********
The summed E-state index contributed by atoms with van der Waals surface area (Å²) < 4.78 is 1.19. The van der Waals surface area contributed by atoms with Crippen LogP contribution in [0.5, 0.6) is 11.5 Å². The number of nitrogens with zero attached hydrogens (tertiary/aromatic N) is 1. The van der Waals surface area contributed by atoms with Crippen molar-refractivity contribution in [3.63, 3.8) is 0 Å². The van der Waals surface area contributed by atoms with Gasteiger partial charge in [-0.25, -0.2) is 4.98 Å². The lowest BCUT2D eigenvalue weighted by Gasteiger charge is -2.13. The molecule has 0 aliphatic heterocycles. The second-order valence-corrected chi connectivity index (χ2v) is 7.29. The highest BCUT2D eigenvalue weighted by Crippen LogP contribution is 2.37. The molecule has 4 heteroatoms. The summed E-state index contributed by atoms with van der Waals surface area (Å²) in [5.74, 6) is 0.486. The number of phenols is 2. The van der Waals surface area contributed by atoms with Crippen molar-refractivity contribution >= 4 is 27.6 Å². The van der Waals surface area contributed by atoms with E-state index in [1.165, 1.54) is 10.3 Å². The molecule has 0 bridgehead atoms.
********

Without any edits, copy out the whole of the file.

The summed E-state index contributed by atoms with van der Waals surface area (Å²) < 4.78 is 1.19. The van der Waals surface area contributed by atoms with Crippen LogP contribution in [0.5, 0.6) is 11.5 Å². The number of nitrogens with zero attached hydrogens (tertiary/aromatic N) is 1. The van der Waals surface area contributed by atoms with Crippen molar-refractivity contribution in [3.63, 3.8) is 0 Å². The van der Waals surface area contributed by atoms with Gasteiger partial charge in [-0.25, -0.2) is 4.98 Å². The lowest BCUT2D eigenvalue weighted by Gasteiger charge is -2.13. The molecule has 0 aliphatic heterocycles. The second-order valence-corrected chi connectivity index (χ2v) is 7.29. The highest BCUT2D eigenvalue weighted by Crippen LogP contribution is 2.37. The molecule has 4 heteroatoms. The summed E-state index contributed by atoms with van der Waals surface area (Å²) in [5.74, 6) is 0.486. The number of phenols is 2. The van der Waals surface area contributed by atoms with Crippen molar-refractivity contribution >= 4 is 27.6 Å². The van der Waals surface area contributed by atoms with E-state index in [1.165, 1.54) is 10.3 Å². The molecule has 0 bridgehead atoms.